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The development of an effective vaccine against Chlamydia: utilisation of a non-toxic mucosal adjuvant to generate a protective mucosal response

O'Meara, CP;

Chlamydia is responsible for a wide range of diseases with enormous global economic and health burden. As the majority of chlamydial infections are asymptomatic, a vaccine has greatest potential to reduce infection and disease prevalence. Protective immunity against Chlamydia requires the induction of a mucosal immune response, ideally, at the multiple sites in the body where an infection can be established. Mucosal immunity is most effectively stimulated by targeting vaccination to the epithelium, which is best accomplished by direct vaccine application to mucosal surfaces rather than by injection. The efficacy of needle-free vaccines however is reliant on a powerful adjuvant to overcome mucosal tolerance. As very few adjuvants have proven able to elicit mucosal immunity without harmful side effects, there is a need to develop non-toxic adjuvants or safer ways to administered pre-existing toxic adjuvants.

In the present study we investigated the novel non-toxic mucosal adjuvant CTA1-DD. The immunogenicity of CTA1-DD was compared to our “gold-standard” mucosal adjuvant combination of cholera toxin (CT) and cytosine-phosphate-guanosine oligodeoxynucleotide (CpG-ODN). We also utilised different needle-free immunisation routes, intranasal (IN), sublingual (SL) and transcutaneous (TC), to stimulate the induction of immunity at multiple mucosal surfaces in the body where Chlamydia are known to infect. Moreover, administering each adjuvant by different routes may also limit the toxicity of the CT/CpG adjuvant, currently restricted from use in humans. Mice were immunised with either adjuvant together with the chlamydial major outer membrane protein (MOMP) to evaluate vaccine safety and quantify the induction of antigen-specific mucosal immune responses. The level of protection against infection and disease was also assessed in vaccinated animals following a live genital or respiratory tract infectious challenge.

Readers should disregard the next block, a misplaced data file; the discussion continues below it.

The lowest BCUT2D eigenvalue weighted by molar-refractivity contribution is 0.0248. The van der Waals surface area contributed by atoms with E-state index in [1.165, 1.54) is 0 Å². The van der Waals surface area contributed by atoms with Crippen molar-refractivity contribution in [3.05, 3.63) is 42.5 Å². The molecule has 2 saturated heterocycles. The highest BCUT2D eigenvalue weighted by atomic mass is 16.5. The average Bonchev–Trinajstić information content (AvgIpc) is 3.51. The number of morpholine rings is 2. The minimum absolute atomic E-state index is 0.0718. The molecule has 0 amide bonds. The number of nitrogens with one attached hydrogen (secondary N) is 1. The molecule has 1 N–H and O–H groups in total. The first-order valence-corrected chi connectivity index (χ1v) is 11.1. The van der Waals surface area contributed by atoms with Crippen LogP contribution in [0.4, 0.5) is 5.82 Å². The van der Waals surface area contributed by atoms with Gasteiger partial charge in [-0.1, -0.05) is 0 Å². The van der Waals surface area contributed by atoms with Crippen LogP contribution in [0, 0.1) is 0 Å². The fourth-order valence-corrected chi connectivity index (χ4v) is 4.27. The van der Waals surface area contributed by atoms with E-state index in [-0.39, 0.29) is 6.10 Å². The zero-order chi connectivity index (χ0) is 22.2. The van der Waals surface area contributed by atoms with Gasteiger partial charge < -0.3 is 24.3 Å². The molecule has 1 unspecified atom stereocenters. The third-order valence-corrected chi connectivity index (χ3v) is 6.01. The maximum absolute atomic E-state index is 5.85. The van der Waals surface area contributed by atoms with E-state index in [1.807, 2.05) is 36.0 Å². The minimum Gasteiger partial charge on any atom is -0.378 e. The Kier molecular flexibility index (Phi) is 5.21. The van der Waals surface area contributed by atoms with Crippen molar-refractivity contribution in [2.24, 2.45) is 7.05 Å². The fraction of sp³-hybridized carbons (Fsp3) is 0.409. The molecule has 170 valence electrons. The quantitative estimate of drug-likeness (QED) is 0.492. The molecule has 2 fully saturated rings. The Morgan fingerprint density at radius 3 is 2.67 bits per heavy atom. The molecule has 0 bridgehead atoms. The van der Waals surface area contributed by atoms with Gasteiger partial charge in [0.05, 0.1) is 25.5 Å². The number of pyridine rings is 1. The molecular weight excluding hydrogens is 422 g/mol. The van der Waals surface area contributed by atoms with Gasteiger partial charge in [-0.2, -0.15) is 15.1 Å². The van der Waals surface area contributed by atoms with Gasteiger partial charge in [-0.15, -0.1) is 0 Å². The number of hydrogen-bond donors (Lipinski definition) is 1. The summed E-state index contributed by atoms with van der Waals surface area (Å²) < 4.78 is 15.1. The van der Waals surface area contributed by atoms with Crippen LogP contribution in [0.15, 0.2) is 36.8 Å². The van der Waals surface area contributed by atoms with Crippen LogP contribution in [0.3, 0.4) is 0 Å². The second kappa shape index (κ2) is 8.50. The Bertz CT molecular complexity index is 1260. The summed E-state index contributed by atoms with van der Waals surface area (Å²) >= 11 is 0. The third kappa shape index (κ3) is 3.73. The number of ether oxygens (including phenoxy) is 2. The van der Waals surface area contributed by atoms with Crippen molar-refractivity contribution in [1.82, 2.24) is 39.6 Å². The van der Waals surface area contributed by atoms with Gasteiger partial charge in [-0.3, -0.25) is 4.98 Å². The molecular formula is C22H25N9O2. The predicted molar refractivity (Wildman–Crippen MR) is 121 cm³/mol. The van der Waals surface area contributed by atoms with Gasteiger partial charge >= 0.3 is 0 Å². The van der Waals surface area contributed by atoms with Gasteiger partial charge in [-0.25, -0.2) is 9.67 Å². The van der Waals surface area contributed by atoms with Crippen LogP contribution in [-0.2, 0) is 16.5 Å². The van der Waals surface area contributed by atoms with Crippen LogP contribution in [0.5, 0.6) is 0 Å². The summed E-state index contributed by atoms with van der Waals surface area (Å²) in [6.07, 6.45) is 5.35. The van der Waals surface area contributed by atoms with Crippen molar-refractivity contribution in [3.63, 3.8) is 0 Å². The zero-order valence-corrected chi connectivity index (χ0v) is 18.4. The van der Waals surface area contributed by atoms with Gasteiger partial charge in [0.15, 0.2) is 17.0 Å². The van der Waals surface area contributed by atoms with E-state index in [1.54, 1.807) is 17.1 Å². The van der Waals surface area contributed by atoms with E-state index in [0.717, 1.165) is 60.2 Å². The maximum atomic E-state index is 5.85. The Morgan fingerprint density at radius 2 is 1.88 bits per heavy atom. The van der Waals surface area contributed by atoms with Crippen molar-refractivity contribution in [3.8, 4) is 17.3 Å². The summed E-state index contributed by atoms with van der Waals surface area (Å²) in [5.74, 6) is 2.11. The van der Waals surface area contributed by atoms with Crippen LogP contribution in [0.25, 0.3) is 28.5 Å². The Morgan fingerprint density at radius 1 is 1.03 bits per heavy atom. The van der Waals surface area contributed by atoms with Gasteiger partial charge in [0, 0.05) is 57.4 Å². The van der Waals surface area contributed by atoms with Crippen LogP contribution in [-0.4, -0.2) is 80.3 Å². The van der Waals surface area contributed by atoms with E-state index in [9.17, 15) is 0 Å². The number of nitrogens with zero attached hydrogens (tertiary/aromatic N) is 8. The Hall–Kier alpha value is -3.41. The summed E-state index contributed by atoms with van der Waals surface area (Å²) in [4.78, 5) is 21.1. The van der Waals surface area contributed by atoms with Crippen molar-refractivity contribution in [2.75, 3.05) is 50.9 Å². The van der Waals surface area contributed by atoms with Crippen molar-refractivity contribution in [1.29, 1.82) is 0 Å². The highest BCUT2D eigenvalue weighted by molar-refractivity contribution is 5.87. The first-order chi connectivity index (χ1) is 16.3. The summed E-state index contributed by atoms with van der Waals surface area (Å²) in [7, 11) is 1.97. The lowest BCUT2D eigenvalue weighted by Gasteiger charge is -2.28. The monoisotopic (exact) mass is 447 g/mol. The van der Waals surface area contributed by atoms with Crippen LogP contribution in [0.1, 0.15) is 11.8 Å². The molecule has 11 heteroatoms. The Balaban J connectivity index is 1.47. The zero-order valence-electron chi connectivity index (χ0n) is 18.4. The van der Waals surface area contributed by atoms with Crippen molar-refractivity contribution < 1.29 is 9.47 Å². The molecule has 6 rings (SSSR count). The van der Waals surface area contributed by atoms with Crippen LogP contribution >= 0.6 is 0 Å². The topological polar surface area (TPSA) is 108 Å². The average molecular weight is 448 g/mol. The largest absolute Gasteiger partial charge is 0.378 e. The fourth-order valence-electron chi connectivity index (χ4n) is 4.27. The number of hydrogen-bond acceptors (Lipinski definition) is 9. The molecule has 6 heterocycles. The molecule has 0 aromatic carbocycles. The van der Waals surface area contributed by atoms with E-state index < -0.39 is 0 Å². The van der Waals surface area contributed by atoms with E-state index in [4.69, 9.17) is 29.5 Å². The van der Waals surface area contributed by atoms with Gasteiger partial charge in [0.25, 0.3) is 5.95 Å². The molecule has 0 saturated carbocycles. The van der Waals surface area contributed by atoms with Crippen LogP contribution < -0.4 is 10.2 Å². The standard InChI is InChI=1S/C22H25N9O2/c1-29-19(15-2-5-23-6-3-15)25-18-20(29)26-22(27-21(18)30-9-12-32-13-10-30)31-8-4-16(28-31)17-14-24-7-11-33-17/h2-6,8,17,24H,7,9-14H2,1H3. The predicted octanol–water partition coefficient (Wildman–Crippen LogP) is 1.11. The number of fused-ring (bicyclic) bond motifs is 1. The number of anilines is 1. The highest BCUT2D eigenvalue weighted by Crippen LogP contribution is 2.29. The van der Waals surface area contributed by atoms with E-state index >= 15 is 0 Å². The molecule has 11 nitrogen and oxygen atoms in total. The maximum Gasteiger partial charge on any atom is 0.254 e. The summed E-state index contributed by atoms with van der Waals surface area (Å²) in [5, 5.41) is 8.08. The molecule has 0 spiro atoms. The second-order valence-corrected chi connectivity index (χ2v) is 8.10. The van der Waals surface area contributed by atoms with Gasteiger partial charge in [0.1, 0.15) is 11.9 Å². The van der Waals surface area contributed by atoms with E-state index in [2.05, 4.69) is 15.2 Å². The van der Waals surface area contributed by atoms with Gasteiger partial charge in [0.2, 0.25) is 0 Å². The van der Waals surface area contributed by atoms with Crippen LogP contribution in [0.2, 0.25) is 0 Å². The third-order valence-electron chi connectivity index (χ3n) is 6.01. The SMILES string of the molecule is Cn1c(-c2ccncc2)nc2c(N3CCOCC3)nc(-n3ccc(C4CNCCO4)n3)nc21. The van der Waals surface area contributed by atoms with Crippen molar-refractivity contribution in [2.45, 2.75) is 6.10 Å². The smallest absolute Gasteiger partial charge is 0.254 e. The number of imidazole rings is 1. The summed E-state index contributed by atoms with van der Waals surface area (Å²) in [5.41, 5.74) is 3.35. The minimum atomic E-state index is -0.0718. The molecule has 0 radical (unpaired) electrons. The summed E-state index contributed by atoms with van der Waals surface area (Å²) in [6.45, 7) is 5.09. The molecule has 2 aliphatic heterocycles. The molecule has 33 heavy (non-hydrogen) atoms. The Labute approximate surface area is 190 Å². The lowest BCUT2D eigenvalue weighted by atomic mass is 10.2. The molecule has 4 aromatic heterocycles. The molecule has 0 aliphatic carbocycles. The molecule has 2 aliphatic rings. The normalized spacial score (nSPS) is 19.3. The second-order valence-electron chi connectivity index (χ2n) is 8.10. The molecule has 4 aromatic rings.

The non-toxic CTA1-DD was found to be safe and immunogenic when delivered via the IN route in mice, inducing a comparable mucosal response and level of protective immunity against chlamydial challenge to its toxic CT/CpG counterpart administered by the same route. The utilisation of different routes of immunisation strongly influenced the distribution of antigen-specific responses to distant mucosal surfaces and also abrogated the toxicity of CT/CpG. The CT/CpG-adjuvanted vaccine was safe when administered by the SL and TC routes and conferred partial immunity against infection and pathology in both challenge models. This protection was attributed to the induction of antigen-specific pro-inflammatory cellular responses in the lymph nodes regional to the site of infection and rather than in the spleen. Development of non-toxic adjuvants and effective ways to reduce the side effects of toxic adjuvants has profound implications for vaccine development, particularly against mucosal pathogens like Chlamydia. Interestingly, we also identified two contrasting vaccines in both infection models capable of preventing infection or pathology exclusively. This indicated that the development of pathology following an infection of vaccinated animals was independent of bacterial load and was instead the result of immunopathology, potentially driven by the adaptive immune response generated following immunisation. While both vaccines expressed high levels of interleukin (IL)-17 cytokines, the pathology protected group displayed significantly reduced expression of corresponding IL-17 receptors and hence an inhibition of signalling. This indicated that the balance of IL-17-mediated responses defines the degree of protection against infection and tissue damage generated following vaccination. This study has enabled us to better understand the immune basis of pathology and protection, necessary to design more effective vaccines.